2i 6 SAMUEL JOHNSON
Shakspeare's works ; such graceful negligence of transition, like the ancient enthusiasts ? The pure voice of nature and of friendship. Now of whom shall I proceed to speak ? Of whom but Mrs. Montague ? Having mentioned Shakspeare and Nature, does not the name of Montague force itself upon me ? Such were the transitions of the ancients, which now seem abrupt, because the intermediate idea is lost to modern understandings. I wish her name had connected itself with friendship ; but, ah Colin, thy hopes are in vain ! One thing however is left me, I have still to complain ; but I hope I shall not complain much while you have any kindness for me. I am, dearest and dearest Madam, your, etc.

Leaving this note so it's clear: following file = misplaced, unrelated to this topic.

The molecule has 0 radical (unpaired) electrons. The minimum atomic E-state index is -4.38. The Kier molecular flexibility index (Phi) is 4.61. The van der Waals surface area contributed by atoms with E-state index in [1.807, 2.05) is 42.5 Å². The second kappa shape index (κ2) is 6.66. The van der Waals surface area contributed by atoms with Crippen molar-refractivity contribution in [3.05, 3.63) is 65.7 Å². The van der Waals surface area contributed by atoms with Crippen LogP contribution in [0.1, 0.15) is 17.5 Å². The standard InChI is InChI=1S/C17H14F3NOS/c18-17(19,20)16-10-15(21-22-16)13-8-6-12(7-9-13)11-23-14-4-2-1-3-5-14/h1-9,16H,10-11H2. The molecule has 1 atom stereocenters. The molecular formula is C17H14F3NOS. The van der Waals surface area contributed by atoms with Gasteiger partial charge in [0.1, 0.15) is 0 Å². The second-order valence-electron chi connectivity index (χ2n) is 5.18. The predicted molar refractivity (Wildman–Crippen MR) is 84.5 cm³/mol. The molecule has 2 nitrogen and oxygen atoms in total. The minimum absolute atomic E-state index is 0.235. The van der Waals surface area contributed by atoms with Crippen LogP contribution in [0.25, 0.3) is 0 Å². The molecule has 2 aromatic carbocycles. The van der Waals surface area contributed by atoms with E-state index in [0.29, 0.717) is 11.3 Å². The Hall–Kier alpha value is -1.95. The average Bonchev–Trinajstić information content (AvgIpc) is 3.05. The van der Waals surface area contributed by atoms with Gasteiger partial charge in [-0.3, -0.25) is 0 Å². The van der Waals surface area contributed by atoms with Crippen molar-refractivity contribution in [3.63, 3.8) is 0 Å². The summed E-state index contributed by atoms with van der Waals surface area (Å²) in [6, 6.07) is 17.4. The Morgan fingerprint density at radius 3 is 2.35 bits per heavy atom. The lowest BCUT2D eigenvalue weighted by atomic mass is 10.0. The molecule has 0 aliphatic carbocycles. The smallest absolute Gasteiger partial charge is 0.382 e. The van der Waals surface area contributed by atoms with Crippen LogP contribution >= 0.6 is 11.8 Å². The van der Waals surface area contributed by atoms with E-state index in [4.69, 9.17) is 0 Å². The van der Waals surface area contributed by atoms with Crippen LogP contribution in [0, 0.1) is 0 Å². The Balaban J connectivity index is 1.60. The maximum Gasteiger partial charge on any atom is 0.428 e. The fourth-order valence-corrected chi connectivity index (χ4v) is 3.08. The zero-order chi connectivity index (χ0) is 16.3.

SAM. JOHNSON. London, April \\th, 1780.
��To Mrs. Thrale (after his slight stroke of -paralysis]
I am sitting down in no cheerful soli- tude to write a narrative which would once have affected you with tenderness and sorrow, but which you will perhaps pass over now with the careless glance of frigid indifference. For this diminution of regard, however, I know